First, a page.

5. Balance the following:
C6H12O6  C2H5OH + CO2
Are you smarter than a
Lila decided to make more baked
goods for the bake sale. She used 1/8
lb less flour to make bread than to
make cookies. She used ¼ lb more
flour to make cookies than to make
brownies. If she used ½ lb of flour to
make the bread, how much flour did
she use to make the brownies?
Stoichiometry
A way to predict how many products can be made or how
many reactants would be needed. You need to get the
equation written correctly and balanced properly.
2H2 + O2  2H2O
For example:
You would need 2 moles of Hydrogen to make 2 moles of water
1 mole of oxygen would make 2 moles of water
If you made 6 moles of water, how much hydrogen would you need?
6 moles
What would the mass of that be?
 12 grams
If you had 12 moles of oxygen and 2 moles of hydrogen, how much
water could you make?
2 moles of water
Stoichiometry
How many moles of gold can be liberated from the
decomposition of 5.2 moles of gold (III) chloride?
2 AuCl3  2 Au + 3 Cl2
Mass
GFM
Moles
5.20 mol
Setup mole ratio
? 5.20 mol
m olesgiven m oleswanted

coeff .given coeff .unknown
5.20mol x

2
2
x  5.20mol
Stoichiometry
How many grams of Chlorine can be liberated from the
decomposition of 64.0g of gold(III) chloride?
2 AuCl3  2 Au + 3 Cl2
Mass
64.0g
GFM
303.5g/mol
71.0 g/mol
Moles
.211 mol
.317 mol
Setup mole ratio
?
22.5 g
m olesgiven m oleswanted

coeff .given coeff .unknown
.211mol x

2
3
x  .317 mol
Stoichiometry
How many grams of gold can be liberated from the
decomposition of 0.50 moles of gold (III) chloride?
2 AuCl3  2 Au + 3 Cl2
Mass
? 98.5 g
GFM
197.0 g/mol
Moles
0.50 mol
0.50 mol
Setup mole ratio
m olesgiven m oleswanted

coeff .given coeff .unknown
0.50 mol x

2
2
x  0.50 mol
BELL RINGER
How many grams is 1.25
moles of Sodium hydroxide
GFM = 40
Moles = 1.25 x 40 = 50 g
BELL RINGER
Gold (III) Chloride breaks
into its component elements.
Write the balanced equation
for this reaction.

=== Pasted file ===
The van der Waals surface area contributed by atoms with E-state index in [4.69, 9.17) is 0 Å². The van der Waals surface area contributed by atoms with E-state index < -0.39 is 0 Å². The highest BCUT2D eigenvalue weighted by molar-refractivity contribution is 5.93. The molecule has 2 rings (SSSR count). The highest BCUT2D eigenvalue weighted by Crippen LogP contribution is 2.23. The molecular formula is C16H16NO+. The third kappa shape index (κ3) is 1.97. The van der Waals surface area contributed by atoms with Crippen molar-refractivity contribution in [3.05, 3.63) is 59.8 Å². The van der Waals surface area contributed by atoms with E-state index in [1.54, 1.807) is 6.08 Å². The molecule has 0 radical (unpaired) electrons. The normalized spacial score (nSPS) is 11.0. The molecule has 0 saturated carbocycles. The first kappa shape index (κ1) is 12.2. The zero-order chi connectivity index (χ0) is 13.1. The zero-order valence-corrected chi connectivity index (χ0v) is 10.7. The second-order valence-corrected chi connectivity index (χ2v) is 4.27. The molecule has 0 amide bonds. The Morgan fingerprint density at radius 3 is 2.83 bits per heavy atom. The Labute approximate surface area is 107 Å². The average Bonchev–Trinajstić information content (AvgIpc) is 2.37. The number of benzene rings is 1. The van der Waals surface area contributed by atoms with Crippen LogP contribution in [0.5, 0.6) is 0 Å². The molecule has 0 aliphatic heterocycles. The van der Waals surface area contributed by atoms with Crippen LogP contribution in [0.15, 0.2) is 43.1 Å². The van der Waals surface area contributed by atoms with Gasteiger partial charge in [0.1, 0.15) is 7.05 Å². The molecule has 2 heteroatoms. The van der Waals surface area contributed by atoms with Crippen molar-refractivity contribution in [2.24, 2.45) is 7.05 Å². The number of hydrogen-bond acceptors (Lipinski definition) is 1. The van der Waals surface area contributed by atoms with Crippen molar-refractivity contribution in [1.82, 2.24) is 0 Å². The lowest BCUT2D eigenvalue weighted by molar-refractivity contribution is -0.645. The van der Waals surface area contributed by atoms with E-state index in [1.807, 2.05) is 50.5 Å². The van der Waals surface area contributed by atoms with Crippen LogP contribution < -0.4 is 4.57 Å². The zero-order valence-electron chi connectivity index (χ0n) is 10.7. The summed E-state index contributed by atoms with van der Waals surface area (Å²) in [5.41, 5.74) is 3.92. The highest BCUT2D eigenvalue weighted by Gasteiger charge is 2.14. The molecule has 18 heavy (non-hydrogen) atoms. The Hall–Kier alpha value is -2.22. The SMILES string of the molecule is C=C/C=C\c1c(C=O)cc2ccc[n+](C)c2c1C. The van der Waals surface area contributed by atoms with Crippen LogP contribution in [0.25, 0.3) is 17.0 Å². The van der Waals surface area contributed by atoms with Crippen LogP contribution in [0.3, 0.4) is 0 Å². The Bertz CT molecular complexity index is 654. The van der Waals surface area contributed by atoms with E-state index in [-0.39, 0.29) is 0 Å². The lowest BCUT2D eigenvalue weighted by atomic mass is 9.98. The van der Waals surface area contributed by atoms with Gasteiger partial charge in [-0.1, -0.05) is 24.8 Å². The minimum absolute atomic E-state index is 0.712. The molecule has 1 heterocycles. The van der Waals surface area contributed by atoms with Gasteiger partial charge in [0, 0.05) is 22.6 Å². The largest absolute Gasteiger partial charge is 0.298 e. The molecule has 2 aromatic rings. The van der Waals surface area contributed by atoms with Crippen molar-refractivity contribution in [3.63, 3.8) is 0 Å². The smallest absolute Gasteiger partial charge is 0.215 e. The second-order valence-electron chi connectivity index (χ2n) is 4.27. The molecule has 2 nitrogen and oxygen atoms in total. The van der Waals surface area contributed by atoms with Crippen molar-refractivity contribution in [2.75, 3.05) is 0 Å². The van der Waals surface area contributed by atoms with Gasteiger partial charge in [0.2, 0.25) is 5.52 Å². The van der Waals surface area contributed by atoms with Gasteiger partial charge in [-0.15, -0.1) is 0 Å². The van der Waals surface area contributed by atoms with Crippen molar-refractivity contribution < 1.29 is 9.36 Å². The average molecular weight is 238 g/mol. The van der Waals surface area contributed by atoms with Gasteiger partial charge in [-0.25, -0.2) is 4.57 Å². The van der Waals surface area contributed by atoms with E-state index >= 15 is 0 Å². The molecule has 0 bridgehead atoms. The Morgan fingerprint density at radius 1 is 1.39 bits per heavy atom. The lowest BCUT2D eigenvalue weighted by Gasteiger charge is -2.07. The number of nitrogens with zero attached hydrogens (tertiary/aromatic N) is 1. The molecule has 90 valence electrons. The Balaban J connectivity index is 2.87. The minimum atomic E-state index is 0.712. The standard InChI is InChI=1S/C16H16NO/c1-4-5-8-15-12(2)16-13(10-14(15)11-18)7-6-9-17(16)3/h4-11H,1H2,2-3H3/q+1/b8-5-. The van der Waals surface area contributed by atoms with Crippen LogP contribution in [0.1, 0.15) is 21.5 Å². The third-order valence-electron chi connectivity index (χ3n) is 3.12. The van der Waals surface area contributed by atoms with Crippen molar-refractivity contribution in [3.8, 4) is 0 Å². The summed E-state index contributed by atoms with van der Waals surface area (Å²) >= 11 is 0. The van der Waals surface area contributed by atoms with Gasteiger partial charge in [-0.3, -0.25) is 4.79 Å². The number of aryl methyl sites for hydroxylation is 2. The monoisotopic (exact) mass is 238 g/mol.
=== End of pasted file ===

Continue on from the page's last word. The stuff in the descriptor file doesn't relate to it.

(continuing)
BELL RINGER
Al + O2  Al2O3
What is the total number of
moles of O2 that must react
completely with 8.0 moles of
Al in order to form Al2O3?
Stoichiometry
How many moles of carbon dioxide are needed
to produce 0.333 moles of glucose in the
following reaction:
6 CO2 + 6 H2O 
C6H12O6 + 6 O2
Mass
GFM
Moles
2.00mol
?
Setup mole ratio
Don’t panic –
Balance the equation
0.333 mol
m olesgiven m oleswanted

coeff .given coeff .unknown
.333 mol x

1
6
x  2.00 mol
Stoichiometry
What mass of carbon dioxide is needed to react
with 54.0g of water in the following reaction:
6 CO2 + 6 H2O 
Mass
? 132.0 g
GFM
44.0 g/ mol
18.0g/mol
Moles
3.00 mol
3.00 mol
C6H12O6 + 6 O2
54.0g
Setup mole ratio
Don’t panic – Balance the equation
Must convert to moles – NEVER grams
m olesgiven m oleswanted

coeff .given coeff .unknown
3.0mol x

6
6
x  3.0mol
BELL RINGER
KClO3(s)  KCl(s) + O2(g)
If you have 20.0 g of potassium
chlorate, how many moles of
oxygen could you make?
Practice
Predict the products. Balance the equation
1. HCl(aq) + AgNO3(aq) 
HNO3(aq) +
2. 3 CaCl2(aq) + 2 Na3PO4(aq)  6 NaCl(aq) +
3. Pb(NO3)2(aq) + BaCl2(aq) 
AgCl(s)
Ca3(PO4)2(s)
PbCl2(s) + Ba(NO3)2(aq)
4. FeCl3(aq) + 3 NaOH(aq)  Fe(OH)3(s) + 3 NaCl(aq)
5. H2SO4(aq) + 2 NaOH(aq)  2 HOH + Na2SO4(aq)
6. 2 KOH(aq) + CuSO4(aq) 
K2SO4(aq) + Cu(OH)2(s)
BELL RINGER
Write the balanced equation
for the decomposition of
potassium chlorate.
BELL RINGER
If you wanted to make 200.0
moles of hydrogen gas from
the decomposition of water,
how many moles of water
would you need to start
with?
Mixed Practice
•
1.
2.
3.
4.
5.
State the type, predict the
products, and balance the following
reactions:
BaCl2 + H2SO4 
C6H12 + O2 
Zn + CuSO4 
Cs + Br2 
FeCO3 
To get Molecular Formula from
Empirical Formula
Problem: You know a compound has an empirical formula
of CN and a molecular mass of 52.0g. What is the
molecular formula?
• Find the mass of the empirical formula
C – 12
N – 14 = 26
•How many times does that mass divide into the molecular mass?
52 / 26 = 2
•Multiply that number to each element in the empirical formula
C2N2
Determining Formulas from %
Hydrated Crystals
A student starts with 25.0 g of Barium Chloride
Hydrate. The student performs the lab and has
21.4 g of anhydrous salt. What was the original
formula of the hydrated crystal?
1. You already have g so you do not have to assume 100.0 g.
2. Convert to moles
BaCl2  208.3 g/mol
Salt – 21.4 g ÷ 208.3 g/mol = 0.103 mol
H2O –
3.6 g ÷ 18.0 g/mol = 0.20 mol
Determining Formulas from %
Hydrated Crystals
Percent to mass
Mass to moles
Divide by small
Multiply ‘til whole
3. Divide by small
Salt  0.103 ÷ 0.103 = 1
H2O  0.20 ÷ 0.103 = 1.94
BaCl2• ?H2O
4. Multiply ‘til whole
Do Not need to here!
Just Round
BaCl2• 2H2O
```